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Church of the Immaculate Conception of the BVM Sesquicentennial Celebration

“Be you also as living stones built up, a spiritual house…”

 

 

 Long before Michigan was a Territory or State, there were Indian settlements in Lapeer County. It can be assumed that the tireless French missionaries, who ministered to the Native Americans wherever they could be found, passed through this area, and if so, these visits would mark the first masses celebrated in Lapeer. Supposedly, the French called the area “la pierre”—“the stone”—in reference to the rocky bed of the river that flows through the County.  

 By 1830, Michigan was a Territory, and in that year, Lapeer was designated the government center. As people began to settle in Lapeer County, Catholics were few and scattered; the celebration of mass occurred randomly and infrequently—only when a missionary priest happened to be passing through. It was not uncommon for these early Catholics to have no contact with a priest for many years at a time. As there was no church, mass—when it did take place—was celebrated in the homes of the faithful.

 The first Catholics who arrived in Lapeer County settled in the southeastern region—near the “Scotch Settlement”, south of Imlay City. It was here, in the home of John Heenan, that the first mass in Lapeer County was celebrated. Nearer to the village, later city, of Lapeer, the first Catholic settler was Patrick Scully who built a home in 1834 in Mayfield Township. The next Catholic to come was William Halpin in 1838; he had a wife and two children. Soon other Catholics came—all of them, Irish.

 When Michigan became a state in 1837, Lapeer was an established village. To encourage growth and settlement of the new state, it was decided to move all the official state institutions out of Detroit. Thus, Ann Arbor applied to be the seat of the new capitol; Lapeer applied to be the site of the new state university etc… People in those cities, however, were to be disappointed with the decisions of the distribution. Lansing was awarded the capitol; Ann Arbor was given the state university. As a consolation, Lapeer was promised that a major state hospital would be built in the future; Jackson was given the state prison etc…..

  In that decade before the Civil War, priests from the small settlement of Flint visited Lapeer on occasion. But these infrequent visits did not foster a strong Catholic presence in the community. On August 17, 1859, Father DeCunic from Flint persuaded the founder of Lapeer, Alvin Hart, to procure property for the purpose of erecting a church. Generously, Hart provided the Catholics with a small parcel of property on the northern boundary of the village of Lapeer on the top of a hill where, today, Calhoun and Oregon Streets meet. As Catholics were viewed with suspicion and not particularly welcome in Lapeer, this location was chosen purposely to keep Catholics in the back of the town and “out of sight”. It not been forgotten that, in 1844, a visiting missionary priest, Father Laurence Kilroy, was pelted with stones by local youth! When Father Kilroy left Lapeer, he was convinced that Lapeer County was not a place for Catholics to settle.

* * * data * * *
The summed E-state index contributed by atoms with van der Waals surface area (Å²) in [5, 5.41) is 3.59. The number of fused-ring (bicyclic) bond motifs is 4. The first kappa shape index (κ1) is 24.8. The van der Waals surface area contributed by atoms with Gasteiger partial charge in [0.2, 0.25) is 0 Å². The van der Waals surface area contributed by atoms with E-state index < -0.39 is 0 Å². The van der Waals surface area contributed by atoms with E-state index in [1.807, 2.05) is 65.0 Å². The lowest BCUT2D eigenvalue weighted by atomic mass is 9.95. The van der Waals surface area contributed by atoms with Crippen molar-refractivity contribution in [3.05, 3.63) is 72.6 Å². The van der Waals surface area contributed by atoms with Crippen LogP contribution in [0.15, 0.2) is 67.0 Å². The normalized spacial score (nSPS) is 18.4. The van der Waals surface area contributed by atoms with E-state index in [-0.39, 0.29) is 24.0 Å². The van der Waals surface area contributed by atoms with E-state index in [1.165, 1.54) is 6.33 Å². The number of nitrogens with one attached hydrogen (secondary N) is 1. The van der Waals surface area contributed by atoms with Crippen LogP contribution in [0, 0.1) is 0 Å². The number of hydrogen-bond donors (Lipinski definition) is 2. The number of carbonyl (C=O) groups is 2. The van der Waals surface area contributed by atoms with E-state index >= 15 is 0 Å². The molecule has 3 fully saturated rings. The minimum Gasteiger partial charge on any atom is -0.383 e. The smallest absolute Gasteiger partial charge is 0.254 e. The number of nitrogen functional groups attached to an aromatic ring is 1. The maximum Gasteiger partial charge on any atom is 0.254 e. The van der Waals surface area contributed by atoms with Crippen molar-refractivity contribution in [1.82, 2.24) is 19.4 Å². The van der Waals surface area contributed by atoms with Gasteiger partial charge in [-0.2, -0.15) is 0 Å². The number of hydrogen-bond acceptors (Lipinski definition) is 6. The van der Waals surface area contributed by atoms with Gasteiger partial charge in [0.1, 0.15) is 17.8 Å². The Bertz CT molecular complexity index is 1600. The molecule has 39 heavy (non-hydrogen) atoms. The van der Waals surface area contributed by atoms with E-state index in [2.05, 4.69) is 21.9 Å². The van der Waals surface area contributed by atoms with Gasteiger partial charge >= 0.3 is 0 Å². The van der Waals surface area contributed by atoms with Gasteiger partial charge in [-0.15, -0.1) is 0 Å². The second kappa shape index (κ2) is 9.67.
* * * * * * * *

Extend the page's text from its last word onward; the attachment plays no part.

During Fr. Kilroy’s visits to the area, he sought out any Catholics in the area. In his travels, he met some people, not of the faith, who were moved by his “untiring zeal and Christian charity” and were converted to Catholicism.

 By October 1860, thanks to the efforts of Jerry Sullivan, the walls and the roof of a simple wooden church were erected, but the church was far from finished. At that time, the Bishop of Detroit made a promise that a priest would be assigned to Lapeer. But, there would be a long wait before this took place due to the tumult of the War Between the States. Finally, in October of 1864, as the Civil War was near its end, a 25 year old missionary priest from Germany, Father John Busche, arrived in Lapeer and was appointed pastor. At last, the Catholics of Lapeer were recognized as a parish. Upon his arrival, Fr. Busche undertook the completion of the Greek revival, wooden church which he named “Church of the Immaculate Conception of the Blessed Virgin Mary”—one of the first churches in America to bear that title. (Prior to his coming, it was thought that the parish would be under the patronage of St. Martin.) At his first mass in the uncompleted church, boards had to be placed on boxes as there were no seats. Besides finishing the construction of the church building in Lapeer, Fr. Busche organized the Catholics in Imlay City and in Davison where he built churches and eventually purchased land for cemeteries.

 As there was no rectory, Fr. Busche lived in the homes of various parishioners until a parish house was purchased.

 One of Fr. Busche’s first sermons in Lapeer was based on the Scripture passage from 1 Peter 2:5—“Be you also as living stones built up, a spiritual house, a holy priesthood, to offer up spiritual sacrifices, acceptable to God by Jesus Christ.” This would be a recurring theme during Fr. Busche’s long pastorate. The preaching of Fr. Busche, who spoke with a decidedly British accent, made an immediate impact on the people of Lapeer. Within months of his arrival, he made quite a few converts to the faith. By the 1880, according Fr. Alonzo Nacy, who grew up in Lapeer, half of the parish was comprised of converts.

 For the next half century, the pastor of the church in Lapeer would be responsible also for the mission churches in Imlay City and Davison. Most of the parishioners in Lapeer and Imlay City were Irish, but, truly, they loved their “German” priest.

...and, this is how we began.

More to follow!